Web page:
Tree follows the story of Kaelo (Alfred Enoch) as he travels to his grandmother’s farm in South Africa to spread his mother’s ashes and learn more about his father. The play was inspired by actor Idris Elba’s album ‘mi Mandela’ which he wrote in South Africa following the death of his own father.
The Play describes itself as an ‘immersive theatrical experience’ and it certainly achieves that. From the moment the audience walks in they are invited onto the stage to join the cast on stage dancing to party music, it ends in the same celebratory fashion. Throughout the show props are passed around the audience as they become crowds at demonstrations, the sunrise and even stars. The immersive nature of the show works to its advantage, as it makes the audience feel a part of Kaelo’s journey and helping forge an emotional connection to the characters that the narrative sometimes lacks.
The set throughout is fairly minimalist with things being rolled on and off stage as they are needed. This sparseness makes in the final scene all the more impressive when the titular tree is built up and spreads across the entirety of the theatre.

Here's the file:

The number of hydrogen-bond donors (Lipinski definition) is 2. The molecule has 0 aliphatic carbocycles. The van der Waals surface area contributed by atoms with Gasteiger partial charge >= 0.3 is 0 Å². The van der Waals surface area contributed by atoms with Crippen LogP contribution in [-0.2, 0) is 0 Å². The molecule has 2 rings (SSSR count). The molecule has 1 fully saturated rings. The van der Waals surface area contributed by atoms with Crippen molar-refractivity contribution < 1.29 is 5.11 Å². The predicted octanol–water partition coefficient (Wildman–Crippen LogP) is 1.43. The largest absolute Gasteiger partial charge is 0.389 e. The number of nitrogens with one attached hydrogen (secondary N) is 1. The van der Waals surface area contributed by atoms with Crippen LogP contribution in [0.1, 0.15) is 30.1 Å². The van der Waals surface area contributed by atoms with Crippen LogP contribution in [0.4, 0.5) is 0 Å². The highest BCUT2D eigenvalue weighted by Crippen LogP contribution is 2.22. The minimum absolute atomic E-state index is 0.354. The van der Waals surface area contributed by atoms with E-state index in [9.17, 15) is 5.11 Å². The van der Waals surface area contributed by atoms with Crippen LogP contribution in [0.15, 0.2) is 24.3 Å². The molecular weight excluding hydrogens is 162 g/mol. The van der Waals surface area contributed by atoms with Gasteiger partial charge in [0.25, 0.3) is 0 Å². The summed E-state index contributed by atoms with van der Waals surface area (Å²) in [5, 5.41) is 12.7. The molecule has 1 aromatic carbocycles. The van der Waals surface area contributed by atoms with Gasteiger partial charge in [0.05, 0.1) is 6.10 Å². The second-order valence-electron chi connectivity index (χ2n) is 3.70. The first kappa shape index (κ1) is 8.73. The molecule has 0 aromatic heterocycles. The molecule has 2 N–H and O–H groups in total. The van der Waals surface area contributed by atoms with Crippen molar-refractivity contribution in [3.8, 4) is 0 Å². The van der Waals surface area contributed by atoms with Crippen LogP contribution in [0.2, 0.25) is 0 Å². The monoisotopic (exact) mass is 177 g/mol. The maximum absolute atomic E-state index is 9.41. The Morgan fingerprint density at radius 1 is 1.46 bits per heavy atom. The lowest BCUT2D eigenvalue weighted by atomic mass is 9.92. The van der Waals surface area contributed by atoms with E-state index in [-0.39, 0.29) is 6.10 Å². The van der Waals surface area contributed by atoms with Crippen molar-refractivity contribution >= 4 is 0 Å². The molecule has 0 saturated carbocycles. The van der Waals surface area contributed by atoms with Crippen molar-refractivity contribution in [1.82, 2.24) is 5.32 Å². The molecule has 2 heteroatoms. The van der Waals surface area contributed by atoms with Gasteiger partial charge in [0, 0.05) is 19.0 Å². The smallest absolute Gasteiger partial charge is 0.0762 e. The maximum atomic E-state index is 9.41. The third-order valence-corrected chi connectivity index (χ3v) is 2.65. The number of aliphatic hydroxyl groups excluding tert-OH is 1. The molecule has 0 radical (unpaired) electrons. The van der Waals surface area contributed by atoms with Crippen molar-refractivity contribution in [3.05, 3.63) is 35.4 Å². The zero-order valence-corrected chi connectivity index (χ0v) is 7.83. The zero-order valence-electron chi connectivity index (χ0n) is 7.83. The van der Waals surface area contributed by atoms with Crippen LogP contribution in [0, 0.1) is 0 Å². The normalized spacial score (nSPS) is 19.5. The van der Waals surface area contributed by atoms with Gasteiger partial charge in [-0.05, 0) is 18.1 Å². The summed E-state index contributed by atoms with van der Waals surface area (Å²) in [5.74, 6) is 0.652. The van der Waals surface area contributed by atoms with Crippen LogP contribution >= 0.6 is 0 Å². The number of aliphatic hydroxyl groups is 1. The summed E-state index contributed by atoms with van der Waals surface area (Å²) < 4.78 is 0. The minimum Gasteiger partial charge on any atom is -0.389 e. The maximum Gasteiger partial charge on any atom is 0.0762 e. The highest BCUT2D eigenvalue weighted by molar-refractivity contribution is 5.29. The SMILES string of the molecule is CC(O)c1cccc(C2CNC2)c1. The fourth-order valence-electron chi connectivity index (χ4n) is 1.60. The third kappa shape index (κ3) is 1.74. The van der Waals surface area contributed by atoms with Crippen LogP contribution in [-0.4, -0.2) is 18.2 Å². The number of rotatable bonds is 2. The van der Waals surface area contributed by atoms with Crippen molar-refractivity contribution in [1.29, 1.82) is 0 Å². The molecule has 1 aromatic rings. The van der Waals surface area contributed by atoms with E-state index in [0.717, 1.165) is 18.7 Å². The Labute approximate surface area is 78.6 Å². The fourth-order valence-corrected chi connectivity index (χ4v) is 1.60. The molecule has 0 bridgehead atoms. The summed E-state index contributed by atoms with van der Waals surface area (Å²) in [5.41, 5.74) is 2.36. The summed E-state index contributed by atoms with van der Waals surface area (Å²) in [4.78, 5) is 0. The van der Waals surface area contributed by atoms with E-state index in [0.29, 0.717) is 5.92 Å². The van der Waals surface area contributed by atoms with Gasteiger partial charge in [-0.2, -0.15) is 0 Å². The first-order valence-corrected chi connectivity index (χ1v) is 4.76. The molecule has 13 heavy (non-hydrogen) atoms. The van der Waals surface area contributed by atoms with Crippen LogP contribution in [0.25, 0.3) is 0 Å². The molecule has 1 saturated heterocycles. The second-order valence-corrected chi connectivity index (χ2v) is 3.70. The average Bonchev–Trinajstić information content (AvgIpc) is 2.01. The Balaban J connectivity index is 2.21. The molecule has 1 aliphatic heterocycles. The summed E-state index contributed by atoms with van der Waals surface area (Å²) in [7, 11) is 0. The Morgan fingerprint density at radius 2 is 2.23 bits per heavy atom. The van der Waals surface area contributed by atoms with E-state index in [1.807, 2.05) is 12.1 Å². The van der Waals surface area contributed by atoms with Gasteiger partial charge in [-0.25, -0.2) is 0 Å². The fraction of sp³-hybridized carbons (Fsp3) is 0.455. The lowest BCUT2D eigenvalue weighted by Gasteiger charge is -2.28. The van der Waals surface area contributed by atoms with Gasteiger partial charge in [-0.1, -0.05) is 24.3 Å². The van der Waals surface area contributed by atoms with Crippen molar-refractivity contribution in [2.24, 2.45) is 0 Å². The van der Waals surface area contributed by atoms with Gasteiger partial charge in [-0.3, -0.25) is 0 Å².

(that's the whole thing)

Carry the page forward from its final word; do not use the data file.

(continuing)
Alfred Enoch leads the cast wonderfully, with the perfect mix of boyish charm and maturity. Surrounding Enoch is a tight knit ensemble portraying ancestors to protesters. Although they are on stage almost constantly their energy never falters and they carry the show well.
Before heading to London Tree made headlines, after playwrights Tori Allen-Martin and Sarah Henley stepped forward claiming to have helped create the show, but were frozen out of the process – which is something the theatre strongly contests. The women are thanked in the programme but otherwise an outsider would be unaware of any issues. Hopefully this can get resolved to everyone’s satisfaction.
The show thoroughly blurs the lines between the cast and the audience, and by the end the audience are more than willing to celebrate with Kaelo and his new found family.
Tree will run at the Young Vic until the 24th August